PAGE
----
I never thought I’d reach 90 years of age. Actually I’m not there yet. I’ve still got to make my way through three months, one week and a couple days. But I’m getting closer and closer.
When my 90th B-day finally dawns I will join 450,000 other Super Senior nonagenarians living (as in “alive”) in the USA today. That’s a lot of people. There may be a few more by then than now because more and more Americans are not only living longer but living longer longer. (Read that sentence again, please.) Both the raw population numbers of those who are over 90, and their percentage of the USA’s population pool, is growing by the day. Unless something awesome happens when I announce, “Today is my 90th birthday!” that stunning statement (for me, at least) will be met with a yawn and a bored, “Is that so” by most others.
For a long time I’ve been flagging the changes that have been taking place and that are still happening within the population segment we have traditionally capsuled as “Seniors”. It’s not the same group today as it was in the past. It has been ballooning until it has become a huge chunk of folks, threatening to overwhelm in size (and demands) all other population segments. Most haven’t noticed that. For most the term Senior means, “…someone over 60…” who may not have a job anymore.
But there’s a new and very different breed of cat alive and active on today’s traditional Senior scene. She/he not only needs to be acknowledged as a separate reality but one that needs a defining name as well. I’ve been pushing, “Super Senior” and with it mean to identify and set aside those who are over 85 years of age. The adjectival addition of “Super” doesn’t mean that this group is of a superior quality but only that it needs recognition as a different and separated segment.
As 2019 is dawning, my goal is to nail down what is so distinctively unique about Super Seniors. I am in a good position to do so because Audie and I are, in fact, Super Seniors already. We are also in and among a number of richly diverse Super Senior groups. One is made up of a couple hundred or more fellow travelers from Trinity Lutheran Church (a Roselle, Illinois parish I have served within since 1978). I still facilitate largely four Senior groups within that church each week listening carefully to what they have to say. Many are Super Seniors. In addition by phone, Facebook and e-mail we regularly network and commiserate with a few hundred more coast-to-coast Senior and Super Senior relatives and friends (though that circle gets smaller day by day) as they make their way into an ever changing personal and political tomorrow.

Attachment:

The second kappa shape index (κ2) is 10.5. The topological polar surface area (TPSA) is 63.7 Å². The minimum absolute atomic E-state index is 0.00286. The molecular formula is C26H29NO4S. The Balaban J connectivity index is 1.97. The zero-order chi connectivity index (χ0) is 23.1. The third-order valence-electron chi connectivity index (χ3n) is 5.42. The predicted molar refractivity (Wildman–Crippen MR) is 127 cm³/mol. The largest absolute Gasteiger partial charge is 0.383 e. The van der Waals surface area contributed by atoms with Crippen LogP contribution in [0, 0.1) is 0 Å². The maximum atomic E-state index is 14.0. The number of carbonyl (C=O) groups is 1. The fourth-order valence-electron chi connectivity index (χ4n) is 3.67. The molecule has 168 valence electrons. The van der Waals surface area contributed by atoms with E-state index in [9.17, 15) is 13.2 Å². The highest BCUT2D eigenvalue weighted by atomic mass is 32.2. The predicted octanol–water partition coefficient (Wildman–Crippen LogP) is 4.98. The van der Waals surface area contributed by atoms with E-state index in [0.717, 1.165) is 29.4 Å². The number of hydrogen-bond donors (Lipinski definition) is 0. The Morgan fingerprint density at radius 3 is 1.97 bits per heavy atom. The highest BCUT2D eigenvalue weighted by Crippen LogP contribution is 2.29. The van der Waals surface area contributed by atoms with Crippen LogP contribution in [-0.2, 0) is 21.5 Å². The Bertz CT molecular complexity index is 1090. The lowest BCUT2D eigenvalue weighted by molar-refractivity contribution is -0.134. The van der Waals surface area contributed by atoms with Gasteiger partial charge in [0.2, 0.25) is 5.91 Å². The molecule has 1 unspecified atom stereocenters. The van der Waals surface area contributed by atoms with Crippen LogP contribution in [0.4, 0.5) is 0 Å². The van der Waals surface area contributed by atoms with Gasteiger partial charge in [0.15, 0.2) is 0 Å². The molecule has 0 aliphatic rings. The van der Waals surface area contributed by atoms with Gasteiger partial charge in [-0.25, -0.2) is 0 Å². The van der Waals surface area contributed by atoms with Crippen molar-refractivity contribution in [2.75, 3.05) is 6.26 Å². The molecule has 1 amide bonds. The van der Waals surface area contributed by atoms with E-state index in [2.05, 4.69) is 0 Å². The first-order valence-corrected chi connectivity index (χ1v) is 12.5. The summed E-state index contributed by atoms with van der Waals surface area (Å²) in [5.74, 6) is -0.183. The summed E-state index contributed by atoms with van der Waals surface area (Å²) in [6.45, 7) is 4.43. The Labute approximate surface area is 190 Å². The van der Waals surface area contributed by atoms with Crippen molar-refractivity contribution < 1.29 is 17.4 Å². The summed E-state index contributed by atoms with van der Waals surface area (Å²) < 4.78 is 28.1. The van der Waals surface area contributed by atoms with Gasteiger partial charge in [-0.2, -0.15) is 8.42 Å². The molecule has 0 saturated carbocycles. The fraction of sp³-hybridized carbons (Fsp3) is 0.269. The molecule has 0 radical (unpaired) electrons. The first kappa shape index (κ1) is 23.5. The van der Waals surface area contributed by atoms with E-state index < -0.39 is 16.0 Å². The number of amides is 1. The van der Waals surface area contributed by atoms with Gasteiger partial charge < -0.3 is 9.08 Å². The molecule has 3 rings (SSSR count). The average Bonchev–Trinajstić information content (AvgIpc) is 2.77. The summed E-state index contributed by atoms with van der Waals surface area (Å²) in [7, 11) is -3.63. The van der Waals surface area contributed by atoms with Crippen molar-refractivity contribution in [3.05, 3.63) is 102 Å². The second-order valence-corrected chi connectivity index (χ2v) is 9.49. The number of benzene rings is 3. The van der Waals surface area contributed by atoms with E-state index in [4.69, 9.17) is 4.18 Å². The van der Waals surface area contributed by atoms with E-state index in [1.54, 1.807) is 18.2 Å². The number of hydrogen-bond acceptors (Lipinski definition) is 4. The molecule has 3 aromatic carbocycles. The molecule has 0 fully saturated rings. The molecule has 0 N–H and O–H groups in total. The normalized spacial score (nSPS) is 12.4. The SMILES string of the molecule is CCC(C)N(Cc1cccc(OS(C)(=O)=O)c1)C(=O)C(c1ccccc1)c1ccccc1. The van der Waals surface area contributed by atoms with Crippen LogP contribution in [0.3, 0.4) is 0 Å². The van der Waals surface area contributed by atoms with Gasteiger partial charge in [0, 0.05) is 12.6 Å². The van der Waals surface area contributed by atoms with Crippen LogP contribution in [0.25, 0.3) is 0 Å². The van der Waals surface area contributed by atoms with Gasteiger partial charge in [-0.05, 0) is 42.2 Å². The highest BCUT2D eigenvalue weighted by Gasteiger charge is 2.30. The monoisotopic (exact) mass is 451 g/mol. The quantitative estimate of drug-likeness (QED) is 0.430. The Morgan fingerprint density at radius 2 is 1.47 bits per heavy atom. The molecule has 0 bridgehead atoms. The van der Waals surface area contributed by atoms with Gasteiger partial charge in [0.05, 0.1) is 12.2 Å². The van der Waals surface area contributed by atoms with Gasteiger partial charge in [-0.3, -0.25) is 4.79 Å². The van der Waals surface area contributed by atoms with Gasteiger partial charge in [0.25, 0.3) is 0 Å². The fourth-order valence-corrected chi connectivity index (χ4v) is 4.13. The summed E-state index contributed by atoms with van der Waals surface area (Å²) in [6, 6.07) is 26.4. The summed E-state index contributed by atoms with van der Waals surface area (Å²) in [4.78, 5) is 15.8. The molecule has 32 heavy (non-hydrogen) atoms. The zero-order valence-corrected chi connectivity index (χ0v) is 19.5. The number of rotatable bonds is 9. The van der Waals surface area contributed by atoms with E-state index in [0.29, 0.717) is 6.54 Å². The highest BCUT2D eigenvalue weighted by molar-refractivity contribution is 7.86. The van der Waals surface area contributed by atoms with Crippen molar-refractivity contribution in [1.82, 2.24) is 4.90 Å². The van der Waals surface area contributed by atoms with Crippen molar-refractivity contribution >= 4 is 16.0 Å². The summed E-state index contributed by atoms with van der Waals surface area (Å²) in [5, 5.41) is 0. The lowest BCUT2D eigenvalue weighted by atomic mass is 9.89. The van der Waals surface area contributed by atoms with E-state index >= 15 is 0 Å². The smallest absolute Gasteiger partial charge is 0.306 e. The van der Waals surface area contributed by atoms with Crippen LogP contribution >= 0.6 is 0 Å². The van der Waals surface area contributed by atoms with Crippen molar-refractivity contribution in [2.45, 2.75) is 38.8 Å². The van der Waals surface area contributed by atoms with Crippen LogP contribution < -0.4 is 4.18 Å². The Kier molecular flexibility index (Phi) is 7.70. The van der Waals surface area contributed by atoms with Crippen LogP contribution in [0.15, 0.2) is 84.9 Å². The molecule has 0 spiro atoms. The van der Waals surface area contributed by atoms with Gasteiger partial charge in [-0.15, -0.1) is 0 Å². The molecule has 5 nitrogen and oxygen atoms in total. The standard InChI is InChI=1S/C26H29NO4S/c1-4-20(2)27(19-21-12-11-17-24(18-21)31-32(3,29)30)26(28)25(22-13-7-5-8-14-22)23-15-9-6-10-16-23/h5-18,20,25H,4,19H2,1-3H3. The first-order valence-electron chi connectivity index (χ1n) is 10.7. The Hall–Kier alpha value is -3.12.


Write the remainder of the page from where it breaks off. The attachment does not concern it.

But the Super Senior broth of Audie and me is thicker than ever before now that we live, move and have our new being at Windsor Manor in Carol Stream, Illinois surrounded by hundreds of other Super Seniors most of whom are of a solid Evangelical bent. They come at many things differently. We watch, listen and learn. In addition I read all I can of what diverse creative folk produce who are interested in and write about the ever expanding and sweeping world of Super Seniors.
And, of course I feed on what my literary companions of R and C Resources prepare and publish each month and the reactions we all get from our readers! All those varied stimuli broaden my view of the Super Senior universe and trigger my Super Senior synapses. I believe I am watching enough Super Senior variants that what I report about them (including what I note concerning you and me) is meaningful.
want to start my January 2019 report by establishing a foundational principle of Super Senior-dom and the life that I believe is best lived within it. That principle, stated as simply as I am able, is that Super Senior-dom is a Bonus Land in which my life can be the free-est, fullest and least inhibited I have ever experienced – if I want it to be.
I picked up the term Bonus Land from an e-mail someone sent me. I regret I don’t remember who sent it to me or the source he cited. Mea culpa. But as I’ve worked with it the term seems to fit the post-80 life I’ve been living as a person, a husband, a father, grandfather and friend. I’m careful about hurting others by what I say. I don’t offer instant opinions on every subject. I’m generous about how I both evaluate and comment upon local, regional and national political (and ecclesiastical) figures. The world in which I live reminds me of the “Oklahoma” song, “…Don’t Fence Me In”. I need and have the room to explore and be all that God would have me experience – and so do all Super Seniors. We’re a rising tide (for sure) that gives life to the saying, “A rising tide floats all boats.”
To that end may God empower us to be a positive and effective force throughout all the days which Psalm 139:16 says He has already set aside for us. Can’t be a whole lot more, but….
As 2019 opens may you be as blessed in your tomorrows as He has blessed Audie and me in our yesterdays.